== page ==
Watch the video below to see what is on my phone at this very moment and how I stay organized.

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Photographic images are containers for information. They tell a story. Or at least they should right? We are conditioned to expect images to talk about something so when they offer very little and are in fact abstract what does this mean? Abstract photography evolved out of frustration, but turned out to be one of the best things I ever investigated.

This talk investigates my path to the abstract photograph and the ideas behind that slur of information. On here and on Instagram I rarely share this portion of my work. I save this for my fine art that resides on my artists website.  However, I am still making this work and felt it could be appropriate to share my Ted Talk here as well.

If you struggle to understand the abstract or are drawn to creating the abstract this talk gives insight into both as well as my journey with photography.

As always, I welcome your ideas and commentary on abstraction and the photograph.

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Hello Fellow Photographers! In photography you have certain controls within the camera that allow for “effects”, mood, and image interest. Today let’s explore the basic camera controls, what they do, and how you can control these on your phone camera.

Often when I capture a interesting shot, I am asked what I used to take the image. As if somehow my gear was doing all of the work. Trust me, you can go buy the newest mirrorless camera on the market or a top of the line DSLR and that does not mean you will be able to make the same capture or quality of capture.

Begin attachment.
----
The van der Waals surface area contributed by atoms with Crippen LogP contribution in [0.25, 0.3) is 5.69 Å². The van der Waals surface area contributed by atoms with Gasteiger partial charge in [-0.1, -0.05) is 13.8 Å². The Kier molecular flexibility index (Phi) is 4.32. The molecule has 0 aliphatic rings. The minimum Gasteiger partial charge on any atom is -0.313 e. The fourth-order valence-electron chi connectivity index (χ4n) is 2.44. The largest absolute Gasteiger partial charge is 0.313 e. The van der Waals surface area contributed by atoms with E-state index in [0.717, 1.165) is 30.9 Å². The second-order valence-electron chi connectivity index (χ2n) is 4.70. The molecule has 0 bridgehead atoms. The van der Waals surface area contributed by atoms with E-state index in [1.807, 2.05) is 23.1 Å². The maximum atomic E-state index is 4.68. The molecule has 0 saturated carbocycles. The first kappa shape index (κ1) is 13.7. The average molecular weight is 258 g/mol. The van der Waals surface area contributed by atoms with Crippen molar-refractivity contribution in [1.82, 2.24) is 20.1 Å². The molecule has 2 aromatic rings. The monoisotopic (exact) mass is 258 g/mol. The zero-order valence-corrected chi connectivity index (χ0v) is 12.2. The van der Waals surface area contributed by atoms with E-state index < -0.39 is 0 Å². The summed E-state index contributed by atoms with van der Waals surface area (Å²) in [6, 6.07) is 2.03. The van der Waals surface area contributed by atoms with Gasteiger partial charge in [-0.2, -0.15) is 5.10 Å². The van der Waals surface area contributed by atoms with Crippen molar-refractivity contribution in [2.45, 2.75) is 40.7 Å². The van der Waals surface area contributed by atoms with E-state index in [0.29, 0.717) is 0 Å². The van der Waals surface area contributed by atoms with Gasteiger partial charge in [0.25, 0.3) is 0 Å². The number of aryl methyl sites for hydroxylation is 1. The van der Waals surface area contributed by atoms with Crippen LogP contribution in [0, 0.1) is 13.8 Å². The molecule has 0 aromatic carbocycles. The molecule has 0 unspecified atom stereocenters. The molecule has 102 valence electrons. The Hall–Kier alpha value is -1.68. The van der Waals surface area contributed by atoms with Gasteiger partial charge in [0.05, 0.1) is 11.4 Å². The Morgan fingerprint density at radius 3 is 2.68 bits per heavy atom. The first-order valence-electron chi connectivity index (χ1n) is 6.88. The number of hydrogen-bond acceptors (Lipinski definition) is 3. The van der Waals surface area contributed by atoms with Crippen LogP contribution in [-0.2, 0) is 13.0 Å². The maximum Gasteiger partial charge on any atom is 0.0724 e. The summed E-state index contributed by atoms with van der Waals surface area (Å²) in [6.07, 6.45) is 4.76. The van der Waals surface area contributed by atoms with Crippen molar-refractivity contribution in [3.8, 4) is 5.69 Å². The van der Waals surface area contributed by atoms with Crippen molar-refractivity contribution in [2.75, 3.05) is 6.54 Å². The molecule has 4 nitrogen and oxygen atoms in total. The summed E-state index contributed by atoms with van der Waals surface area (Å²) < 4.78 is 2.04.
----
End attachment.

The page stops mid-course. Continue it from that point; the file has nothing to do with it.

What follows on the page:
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An Early Start to the Pinhole

A Pinhole camera is any light tight container with an aperture (hole) and a shutter (something to cover the hole.

Interest in perspective and optics during the Renaissance is what led to the first necessary discovery for the pinhole camera: the camera obscura. Leonardo De Vinci described the camera obscura very clearly as early as the 16th century. (Alternative Processes)

A camera obscura is a dark chamber, container or room with a singular entry point of light. Once your eyes have adjusted, the outside will appear on the wall upside down. You can see how this would  be useful for artists to trace and have an accurate perspective.

Create a camera obscura right now out of your own room!

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While staying inspired has been challenging for me recently, I can say that the easiest subject to photograph is my home. The people and things in this space used to receive my neglect instead of attention. However, now with my new minimalism effort taking effect, I have started to notice and engage with the beauty around the place I inhabit.

I have been on a path of both minimalism and mindfulness in every aspect of my life. Setting intentions and turning a reflective eye on myself, my surroundings and those who I feel closest too has also changed the way I look at things. In turn this has changed the subjects in my photographs.

Going out to find the perfect photograph will always be a part of my nature. After all, I loved making my “On the Road” video and plan for many more. But in this post I would like to encourage you to take some more time in examining the space you exist in on a daily basis.

Where Does the Light Come From?

 

Objects that Mean Something…